1. Modify the environment

Visual or auditory reminders can help support a cognitive impairment – labels, task checklists, signs, calendars and alarms. I’m already using my smartphone as my back up brain with records of upcoming appointments, contact numbers, shopping lists, tasks which need to be done with specific phone apps designed for this purpose. Other specific technology examples include: a GPS watch (pinpoints location and aid navigation), a medication alarm clock (delivers tablets at dosage time) and a personal alarm (one touch button to family or emergency response).


Given sensory impairments are common in people with dementia, colour contrasting objects can help support low vision. Visual landmarks help people navigate. Remove trip hazards, like small changes in surface height, loose mats or cords.

For people with a lowered stress tolerance or at certain times of day it can be necessary to reduce stimulation to help relaxation and brain recovery following activity. This is as simple as: turning TV/radio off, turning off lights/drawing curtains, sitting in a chair/resting in bed and NOT TALKING! I would also recommend reducing distractions if you need to focus on a more difficult task.

  1. Habits and routines

Although dementia often affects short-term memory, other memory types can be used. “Procedural memory” is a type of long-term memory, which helps us to do familiar tasks. For example, knowing how to bring a fork to mouth to eat, or how to shave. These motor skills are often unconscious.

When tasks become habit, they become automatic and require less cognition. A regular daily routine can help provide structure, so the person knows what to expect at what time of day. This can reduce the stress of an unstructured day by providing direction for “what’s next”. A visual reminder of the daily routine can be helpful. Try to base the daily routine on the person’s usual routine, for example, if the person is in the habit of showering before bed; make sure this is part of the routine.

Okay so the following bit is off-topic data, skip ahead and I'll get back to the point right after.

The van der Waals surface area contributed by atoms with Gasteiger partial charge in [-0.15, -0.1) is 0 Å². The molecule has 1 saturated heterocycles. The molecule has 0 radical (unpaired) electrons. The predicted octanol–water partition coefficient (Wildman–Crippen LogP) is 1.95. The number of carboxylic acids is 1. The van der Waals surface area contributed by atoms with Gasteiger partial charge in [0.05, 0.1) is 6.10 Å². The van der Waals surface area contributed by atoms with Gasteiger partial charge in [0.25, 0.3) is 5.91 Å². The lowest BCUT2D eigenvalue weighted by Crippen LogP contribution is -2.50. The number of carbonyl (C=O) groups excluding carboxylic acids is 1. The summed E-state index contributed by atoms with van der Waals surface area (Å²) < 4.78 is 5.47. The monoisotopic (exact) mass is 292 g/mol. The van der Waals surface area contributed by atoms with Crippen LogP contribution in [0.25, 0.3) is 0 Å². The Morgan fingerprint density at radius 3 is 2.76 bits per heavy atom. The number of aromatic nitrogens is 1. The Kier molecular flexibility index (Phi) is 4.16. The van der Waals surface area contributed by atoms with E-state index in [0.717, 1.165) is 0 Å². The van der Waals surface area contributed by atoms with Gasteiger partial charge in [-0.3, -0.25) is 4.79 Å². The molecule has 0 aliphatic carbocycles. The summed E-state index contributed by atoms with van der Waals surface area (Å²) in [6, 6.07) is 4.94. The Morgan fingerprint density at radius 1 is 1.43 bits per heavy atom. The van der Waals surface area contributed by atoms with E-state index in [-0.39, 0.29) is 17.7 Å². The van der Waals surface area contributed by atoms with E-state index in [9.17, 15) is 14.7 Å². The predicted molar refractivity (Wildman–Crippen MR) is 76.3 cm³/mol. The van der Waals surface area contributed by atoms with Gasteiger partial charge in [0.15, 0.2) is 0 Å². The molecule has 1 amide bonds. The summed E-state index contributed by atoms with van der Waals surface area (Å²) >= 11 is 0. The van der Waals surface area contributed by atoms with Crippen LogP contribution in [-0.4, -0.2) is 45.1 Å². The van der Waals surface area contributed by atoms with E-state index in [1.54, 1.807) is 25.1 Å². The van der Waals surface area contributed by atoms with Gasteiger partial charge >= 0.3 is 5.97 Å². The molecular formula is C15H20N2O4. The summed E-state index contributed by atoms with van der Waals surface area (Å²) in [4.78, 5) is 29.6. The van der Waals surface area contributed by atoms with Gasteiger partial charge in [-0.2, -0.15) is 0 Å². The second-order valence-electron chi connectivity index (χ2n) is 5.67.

Make sure your time frames are realistic – give the person as much time as needed. Being rushed and stressed doesn’t help anyone’s thinking skills. Schedule both physical activity and down time into the down time to maximise function. Routine should be a balance of stimulating (morning) and relaxing (afternoon/night time) activities.

Keep important objects (keys, glasses) in their usual places!

  1. Trial and error

Problem solving skills are vital in being able to cope with changes in thinking skills and function. When addressing a problem, there are usually a number of solutions. Persistence is key. Be creative! And please share any creative ideas you have with me: [email protected] Modify your goals if needed.

I just can’t stress enough the importance of doing things to keep your body and brain going! Visiting new places, trying new skills (painting, singing), volunteering, tai chi or yoga.

How to access an occupational therapist:

  • People with chronic health conditions can access five free occupational therapy sessions through their GP: http://www.health.gov.au/internet/main/publishing.nsf/Content/health-medicare-allied-health-brochure.htm
  • Ask your GP for a referral to adult community health in your area
  • People over 65 years can self-refer for an occupational therapy home visit through the Australian governments My Aged Care website: http://www.myagedcare.gov.au or call 1800 200 422.
  • Access a private occupational therapists in your area: https://www.otaus.com.au/find-an-occupational-therapist

Helpful resources:

  • Independent Living Centre website – almost every bit of equipment you could ever want or need! http://ilcaustralia.org.au
  • Tele Cross – free daily telephone call and welfare check from Red Cross http://www.redcross.org.au/telecross.aspx
  • At Home With Dementia (NSW Dept ADHC) https://www.adhc.nsw.gov.au/__data/assets/file/0011/228746/at_home_with_dementia_web.pdf
  • Free council activities (Gold Coast website) http://www.goldcoast.qld.gov.au/community/active-healthy-program-27969.html
  • Dementia: Osborne Park Hospital Guidelines for OT in Clinical Practice (WA – DTSC) – specific strategies for certain problems that could arise from day to day http://ilc.com.au/resources/2/0000/0415/dementia_osborne_park_hospital_guide.pdf
  • Relate, Motivate, Appreciate: An Introduction to Montessori Activities (Alzheimer’s Australia) https://www.fightdementia.org.au/sites/default/files/AlzheimersAustralia_A5_Montessori_Booklet_WEB(3).pdf
  • Allens Cognitive Levels + Caregiver Guides